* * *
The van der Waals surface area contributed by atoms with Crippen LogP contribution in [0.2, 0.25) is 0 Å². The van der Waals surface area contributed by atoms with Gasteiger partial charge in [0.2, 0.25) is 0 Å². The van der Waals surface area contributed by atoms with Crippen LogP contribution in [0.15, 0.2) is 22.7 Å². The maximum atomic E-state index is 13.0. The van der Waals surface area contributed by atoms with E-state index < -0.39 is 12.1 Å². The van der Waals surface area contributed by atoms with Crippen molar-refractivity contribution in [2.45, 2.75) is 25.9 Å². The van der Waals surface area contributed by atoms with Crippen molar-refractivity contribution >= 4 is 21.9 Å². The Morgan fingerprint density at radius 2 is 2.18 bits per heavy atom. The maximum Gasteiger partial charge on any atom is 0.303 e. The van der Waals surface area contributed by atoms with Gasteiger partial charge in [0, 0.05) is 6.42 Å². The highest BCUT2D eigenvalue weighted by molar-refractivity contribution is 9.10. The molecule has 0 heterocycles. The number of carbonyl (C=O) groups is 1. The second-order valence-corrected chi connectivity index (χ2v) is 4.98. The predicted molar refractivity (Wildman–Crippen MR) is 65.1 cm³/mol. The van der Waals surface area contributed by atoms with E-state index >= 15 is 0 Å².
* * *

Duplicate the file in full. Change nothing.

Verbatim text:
The van der Waals surface area contributed by atoms with Crippen LogP contribution in [0.2, 0.25) is 0 Å². The van der Waals surface area contributed by atoms with Gasteiger partial charge in [0.2, 0.25) is 0 Å². The van der Waals surface area contributed by atoms with Crippen LogP contribution in [0.15, 0.2) is 22.7 Å². The maximum atomic E-state index is 13.0. The van der Waals surface area contributed by atoms with E-state index < -0.39 is 12.1 Å². The van der Waals surface area contributed by atoms with Crippen molar-refractivity contribution in [2.45, 2.75) is 25.9 Å². The van der Waals surface area contributed by atoms with Crippen molar-refractivity contribution >= 4 is 21.9 Å². The Morgan fingerprint density at radius 2 is 2.18 bits per heavy atom. The maximum Gasteiger partial charge on any atom is 0.303 e. The van der Waals surface area contributed by atoms with Gasteiger partial charge in [0, 0.05) is 6.42 Å². The highest BCUT2D eigenvalue weighted by molar-refractivity contribution is 9.10. The molecule has 0 heterocycles. The number of carbonyl (C=O) groups is 1. The second-order valence-corrected chi connectivity index (χ2v) is 4.98. The predicted molar refractivity (Wildman–Crippen MR) is 65.1 cm³/mol. The van der Waals surface area contributed by atoms with E-state index >= 15 is 0 Å².